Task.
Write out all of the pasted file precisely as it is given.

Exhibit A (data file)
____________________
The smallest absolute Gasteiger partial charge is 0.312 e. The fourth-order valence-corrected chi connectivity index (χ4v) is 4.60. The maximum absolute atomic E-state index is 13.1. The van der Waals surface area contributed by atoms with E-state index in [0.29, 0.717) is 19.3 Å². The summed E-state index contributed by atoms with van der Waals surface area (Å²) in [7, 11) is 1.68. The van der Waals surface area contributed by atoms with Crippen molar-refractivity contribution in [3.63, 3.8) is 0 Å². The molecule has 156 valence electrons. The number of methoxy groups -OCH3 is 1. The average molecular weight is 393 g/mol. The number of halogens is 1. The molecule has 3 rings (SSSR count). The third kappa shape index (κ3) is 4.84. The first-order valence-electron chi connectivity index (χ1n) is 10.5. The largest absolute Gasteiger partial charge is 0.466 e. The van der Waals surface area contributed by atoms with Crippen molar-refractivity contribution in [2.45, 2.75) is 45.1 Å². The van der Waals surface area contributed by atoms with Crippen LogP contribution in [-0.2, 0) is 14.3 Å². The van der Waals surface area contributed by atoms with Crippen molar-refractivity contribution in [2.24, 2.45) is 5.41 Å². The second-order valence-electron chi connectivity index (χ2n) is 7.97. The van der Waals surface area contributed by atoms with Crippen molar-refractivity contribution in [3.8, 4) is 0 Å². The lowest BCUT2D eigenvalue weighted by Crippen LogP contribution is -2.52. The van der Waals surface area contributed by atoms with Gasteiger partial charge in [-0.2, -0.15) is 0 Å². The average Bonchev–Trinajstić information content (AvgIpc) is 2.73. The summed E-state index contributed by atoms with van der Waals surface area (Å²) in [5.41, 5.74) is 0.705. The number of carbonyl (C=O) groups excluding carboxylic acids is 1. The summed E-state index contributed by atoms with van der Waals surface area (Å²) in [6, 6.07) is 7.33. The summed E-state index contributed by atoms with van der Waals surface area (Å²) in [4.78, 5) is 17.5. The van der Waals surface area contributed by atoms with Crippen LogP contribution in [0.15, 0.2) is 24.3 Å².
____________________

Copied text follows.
The smallest absolute Gasteiger partial charge is 0.312 e. The fourth-order valence-corrected chi connectivity index (χ4v) is 4.60. The maximum absolute atomic E-state index is 13.1. The van der Waals surface area contributed by atoms with E-state index in [0.29, 0.717) is 19.3 Å². The summed E-state index contributed by atoms with van der Waals surface area (Å²) in [7, 11) is 1.68. The van der Waals surface area contributed by atoms with Crippen molar-refractivity contribution in [3.63, 3.8) is 0 Å². The molecule has 156 valence electrons. The number of methoxy groups -OCH3 is 1. The average molecular weight is 393 g/mol. The number of halogens is 1. The molecule has 3 rings (SSSR count). The third kappa shape index (κ3) is 4.84. The first-order valence-electron chi connectivity index (χ1n) is 10.5. The largest absolute Gasteiger partial charge is 0.466 e. The van der Waals surface area contributed by atoms with Crippen molar-refractivity contribution in [2.45, 2.75) is 45.1 Å². The van der Waals surface area contributed by atoms with Crippen LogP contribution in [-0.2, 0) is 14.3 Å². The van der Waals surface area contributed by atoms with Crippen molar-refractivity contribution in [2.24, 2.45) is 5.41 Å². The second-order valence-electron chi connectivity index (χ2n) is 7.97. The van der Waals surface area contributed by atoms with Crippen molar-refractivity contribution in [3.8, 4) is 0 Å². The lowest BCUT2D eigenvalue weighted by Crippen LogP contribution is -2.52. The van der Waals surface area contributed by atoms with Gasteiger partial charge in [-0.2, -0.15) is 0 Å². The average Bonchev–Trinajstić information content (AvgIpc) is 2.73. The summed E-state index contributed by atoms with van der Waals surface area (Å²) in [5.41, 5.74) is 0.705. The number of carbonyl (C=O) groups excluding carboxylic acids is 1. The summed E-state index contributed by atoms with van der Waals surface area (Å²) in [6, 6.07) is 7.33. The summed E-state index contributed by atoms with van der Waals surface area (Å²) in [4.78, 5) is 17.5. The van der Waals surface area contributed by atoms with Crippen LogP contribution in [0.15, 0.2) is 24.3 Å².